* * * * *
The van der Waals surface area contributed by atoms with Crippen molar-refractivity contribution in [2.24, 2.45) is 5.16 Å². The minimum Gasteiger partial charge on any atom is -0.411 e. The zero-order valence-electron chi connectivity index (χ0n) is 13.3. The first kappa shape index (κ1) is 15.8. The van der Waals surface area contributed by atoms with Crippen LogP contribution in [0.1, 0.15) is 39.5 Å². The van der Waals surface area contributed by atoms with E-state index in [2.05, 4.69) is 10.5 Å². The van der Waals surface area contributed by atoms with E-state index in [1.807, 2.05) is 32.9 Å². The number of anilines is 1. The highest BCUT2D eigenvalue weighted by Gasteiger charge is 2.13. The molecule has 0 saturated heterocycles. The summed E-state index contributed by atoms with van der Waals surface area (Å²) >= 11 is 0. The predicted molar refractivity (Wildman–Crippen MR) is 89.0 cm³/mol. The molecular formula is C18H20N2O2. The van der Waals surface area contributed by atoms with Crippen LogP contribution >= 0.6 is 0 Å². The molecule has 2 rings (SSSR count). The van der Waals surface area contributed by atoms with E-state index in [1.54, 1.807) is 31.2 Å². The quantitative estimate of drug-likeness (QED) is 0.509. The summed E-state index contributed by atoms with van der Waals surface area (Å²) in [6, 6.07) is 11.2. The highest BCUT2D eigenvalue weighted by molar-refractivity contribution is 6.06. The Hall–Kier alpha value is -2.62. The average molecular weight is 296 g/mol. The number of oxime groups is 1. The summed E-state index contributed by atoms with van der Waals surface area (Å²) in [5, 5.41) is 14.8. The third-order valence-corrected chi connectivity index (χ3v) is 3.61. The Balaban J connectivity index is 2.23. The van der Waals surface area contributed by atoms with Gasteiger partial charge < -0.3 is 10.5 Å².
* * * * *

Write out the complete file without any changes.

The van der Waals surface area contributed by atoms with Crippen molar-refractivity contribution in [2.24, 2.45) is 5.16 Å². The minimum Gasteiger partial charge on any atom is -0.411 e. The zero-order valence-electron chi connectivity index (χ0n) is 13.3. The first kappa shape index (κ1) is 15.8. The van der Waals surface area contributed by atoms with Crippen LogP contribution in [0.1, 0.15) is 39.5 Å². The van der Waals surface area contributed by atoms with E-state index in [2.05, 4.69) is 10.5 Å². The van der Waals surface area contributed by atoms with E-state index in [1.807, 2.05) is 32.9 Å². The number of anilines is 1. The highest BCUT2D eigenvalue weighted by Gasteiger charge is 2.13. The molecule has 0 saturated heterocycles. The summed E-state index contributed by atoms with van der Waals surface area (Å²) >= 11 is 0. The predicted molar refractivity (Wildman–Crippen MR) is 89.0 cm³/mol. The molecular formula is C18H20N2O2. The van der Waals surface area contributed by atoms with Crippen LogP contribution >= 0.6 is 0 Å². The molecule has 2 rings (SSSR count). The van der Waals surface area contributed by atoms with E-state index in [1.54, 1.807) is 31.2 Å². The quantitative estimate of drug-likeness (QED) is 0.509. The summed E-state index contributed by atoms with van der Waals surface area (Å²) in [6, 6.07) is 11.2. The highest BCUT2D eigenvalue weighted by molar-refractivity contribution is 6.06. The Hall–Kier alpha value is -2.62. The average molecular weight is 296 g/mol. The number of oxime groups is 1. The summed E-state index contributed by atoms with van der Waals surface area (Å²) in [5, 5.41) is 14.8. The third-order valence-corrected chi connectivity index (χ3v) is 3.61. The Balaban J connectivity index is 2.23. The van der Waals surface area contributed by atoms with Gasteiger partial charge < -0.3 is 10.5 Å².